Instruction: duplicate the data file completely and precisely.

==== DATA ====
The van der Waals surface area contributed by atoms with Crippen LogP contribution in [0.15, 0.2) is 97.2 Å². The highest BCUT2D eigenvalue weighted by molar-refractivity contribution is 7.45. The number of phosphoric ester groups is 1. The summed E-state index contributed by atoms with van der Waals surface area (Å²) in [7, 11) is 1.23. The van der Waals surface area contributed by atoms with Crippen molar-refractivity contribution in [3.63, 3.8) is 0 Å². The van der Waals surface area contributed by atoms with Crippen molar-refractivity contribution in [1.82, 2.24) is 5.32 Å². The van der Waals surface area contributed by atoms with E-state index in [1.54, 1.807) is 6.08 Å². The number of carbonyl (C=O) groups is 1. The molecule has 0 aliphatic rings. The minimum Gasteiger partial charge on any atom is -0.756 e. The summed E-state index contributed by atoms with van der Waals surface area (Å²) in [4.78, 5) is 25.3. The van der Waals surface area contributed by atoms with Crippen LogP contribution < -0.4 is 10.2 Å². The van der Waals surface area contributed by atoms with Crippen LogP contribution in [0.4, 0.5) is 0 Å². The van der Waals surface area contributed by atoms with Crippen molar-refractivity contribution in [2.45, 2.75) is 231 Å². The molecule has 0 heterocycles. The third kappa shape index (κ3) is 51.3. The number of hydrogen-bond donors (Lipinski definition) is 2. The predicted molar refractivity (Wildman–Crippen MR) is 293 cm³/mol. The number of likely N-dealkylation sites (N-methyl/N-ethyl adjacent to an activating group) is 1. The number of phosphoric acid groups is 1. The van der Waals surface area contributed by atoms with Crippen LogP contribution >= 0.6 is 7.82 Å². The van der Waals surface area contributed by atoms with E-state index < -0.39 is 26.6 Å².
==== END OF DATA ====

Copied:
The van der Waals surface area contributed by atoms with Crippen LogP contribution in [0.15, 0.2) is 97.2 Å². The highest BCUT2D eigenvalue weighted by molar-refractivity contribution is 7.45. The number of phosphoric ester groups is 1. The summed E-state index contributed by atoms with van der Waals surface area (Å²) in [7, 11) is 1.23. The van der Waals surface area contributed by atoms with Crippen molar-refractivity contribution in [3.63, 3.8) is 0 Å². The van der Waals surface area contributed by atoms with Crippen molar-refractivity contribution in [1.82, 2.24) is 5.32 Å². The van der Waals surface area contributed by atoms with E-state index in [1.54, 1.807) is 6.08 Å². The number of carbonyl (C=O) groups is 1. The molecule has 0 aliphatic rings. The minimum Gasteiger partial charge on any atom is -0.756 e. The summed E-state index contributed by atoms with van der Waals surface area (Å²) in [4.78, 5) is 25.3. The van der Waals surface area contributed by atoms with Crippen LogP contribution < -0.4 is 10.2 Å². The van der Waals surface area contributed by atoms with Crippen LogP contribution in [0.4, 0.5) is 0 Å². The van der Waals surface area contributed by atoms with Crippen molar-refractivity contribution in [2.45, 2.75) is 231 Å². The molecule has 0 heterocycles. The third kappa shape index (κ3) is 51.3. The number of hydrogen-bond donors (Lipinski definition) is 2. The predicted molar refractivity (Wildman–Crippen MR) is 293 cm³/mol. The number of likely N-dealkylation sites (N-methyl/N-ethyl adjacent to an activating group) is 1. The number of phosphoric acid groups is 1. The van der Waals surface area contributed by atoms with Crippen LogP contribution >= 0.6 is 7.82 Å². The van der Waals surface area contributed by atoms with E-state index < -0.39 is 26.6 Å².